This notion was bolstered by a survey last month by workplace analytics company Humanyze, which found that 63% of the nearly 2,300 respondents lacked full confidence in their company’s post-pandemic workplace strategy, up from 46% who felt that way in pre-delta April.


The omicron variant — formally known as the B.1.1.529 strain of the novel coronavirus — has already inspired international travel bans, with the World Health Organization calling it a "variant of concern" on Friday and the Centers for Disease Control and Prevention following suit on Monday. 

The focus is still mainly on southern Africa, where the variant accounts for a majority of new cases, but on Wednesday, it was discovered in the U.S. for the first time. The CDC reports that a person in Northern California tested positive for the variant after returning to the U.S. from South Africa on Nov. 22. 

Some local governments are already changing their policies in response to omicron. On Monday, New York City issued an advisory strongly suggesting indoor masks, regardless of vaccination status. On Friday, New York Gov. Kathy Hochul announced that a state of emergency would to go into effect Dec. 3 because of an expected uptick in Covid-19 cases due to the variant.

The California and San Francisco Departments of Public Health said on Wednesday the state is increasing Covid-19 testing at California airports, especially arrivals from countries with reported omicron cases.

“If the omicron variant proves more contagious, more likely to lead to severe illness or more resistant to current vaccines, I would expect that many employers will extend the timeline on their return-to-the-office plans," said Bradford Bell, a professor in strategic human resources at Cornell University.

Given that scenario, the omicron variant could play out much like delta, with some employees gradually filtering back into the office some of the time while many companies postpone their full-scale return due to the unpredictability of the situation, Bell said.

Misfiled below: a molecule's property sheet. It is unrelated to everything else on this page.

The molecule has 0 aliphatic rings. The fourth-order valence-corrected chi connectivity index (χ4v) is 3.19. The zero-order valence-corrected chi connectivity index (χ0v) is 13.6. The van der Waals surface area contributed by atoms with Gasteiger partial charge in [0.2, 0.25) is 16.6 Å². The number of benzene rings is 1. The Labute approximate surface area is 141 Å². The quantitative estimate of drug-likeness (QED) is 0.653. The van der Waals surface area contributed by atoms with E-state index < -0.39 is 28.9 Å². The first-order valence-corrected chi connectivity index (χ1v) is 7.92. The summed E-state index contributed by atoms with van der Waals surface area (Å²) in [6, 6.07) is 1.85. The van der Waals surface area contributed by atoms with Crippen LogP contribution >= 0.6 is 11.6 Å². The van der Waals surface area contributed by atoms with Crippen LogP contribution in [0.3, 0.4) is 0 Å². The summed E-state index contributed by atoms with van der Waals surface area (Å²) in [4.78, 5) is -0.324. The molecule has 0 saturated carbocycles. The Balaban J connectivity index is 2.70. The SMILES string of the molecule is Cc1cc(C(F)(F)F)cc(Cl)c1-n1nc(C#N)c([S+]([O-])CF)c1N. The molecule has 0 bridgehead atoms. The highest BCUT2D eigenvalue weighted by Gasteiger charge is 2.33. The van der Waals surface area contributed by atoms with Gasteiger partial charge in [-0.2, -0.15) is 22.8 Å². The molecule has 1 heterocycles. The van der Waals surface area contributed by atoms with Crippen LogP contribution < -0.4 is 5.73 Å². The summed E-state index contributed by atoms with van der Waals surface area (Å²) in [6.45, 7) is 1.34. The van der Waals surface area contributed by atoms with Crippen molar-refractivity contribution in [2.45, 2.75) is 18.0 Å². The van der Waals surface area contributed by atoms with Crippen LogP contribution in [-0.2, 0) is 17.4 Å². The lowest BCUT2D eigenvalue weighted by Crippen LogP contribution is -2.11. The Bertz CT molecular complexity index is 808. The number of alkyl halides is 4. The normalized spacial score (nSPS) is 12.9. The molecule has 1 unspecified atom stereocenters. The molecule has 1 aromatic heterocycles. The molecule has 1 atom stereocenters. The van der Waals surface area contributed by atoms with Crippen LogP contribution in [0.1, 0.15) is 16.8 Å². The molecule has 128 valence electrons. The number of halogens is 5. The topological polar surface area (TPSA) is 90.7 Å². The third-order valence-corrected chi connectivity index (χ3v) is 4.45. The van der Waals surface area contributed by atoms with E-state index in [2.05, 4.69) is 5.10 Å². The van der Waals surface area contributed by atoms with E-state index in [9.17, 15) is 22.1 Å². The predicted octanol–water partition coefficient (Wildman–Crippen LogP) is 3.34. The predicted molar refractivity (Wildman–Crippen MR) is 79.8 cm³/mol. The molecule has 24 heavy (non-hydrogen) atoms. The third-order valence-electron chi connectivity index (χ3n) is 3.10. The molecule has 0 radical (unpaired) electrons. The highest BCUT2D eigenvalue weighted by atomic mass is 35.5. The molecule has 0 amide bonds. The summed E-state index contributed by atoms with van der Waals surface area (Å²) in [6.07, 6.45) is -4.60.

Wells Fargo, for example, planned a full-scale return to the office for September 2021 but postponed it until January 2022 because of the delta variant. That plan hasn't changed yet, but a company spokesperson told MarketWatch on Monday that "we will continue to follow the science, as we have from the start."

After swelling 444% between June 2020 and August 2021, office demand dropped 30% nationally in October, according to the VTS Office Demand Index, which tracks new tenant tours of office properties in prominent U.S. markets. All seven U.S. markets analyzed by the New York-based software specialist have suffered declining office demand since August. 

Boston, Los Angeles, San Francisco and Seattle all saw drops in demand of more than 24%, VTS reported, while New York City, Chicago and Washington, D.C., saw drops of 10% or less.

The sluggishness in office demand might continue as the new year approaches and return-to-office plans are upended again, Bell said.

"Even those hoping to return employees to the office early next year have hesitated to specify a return date and instead have left it more open-ended," he said.

"It could very much be like what happened this summer, my clients are telling me," Lister said. "There's a sense that they might be wearing themselves out making plans for nothing."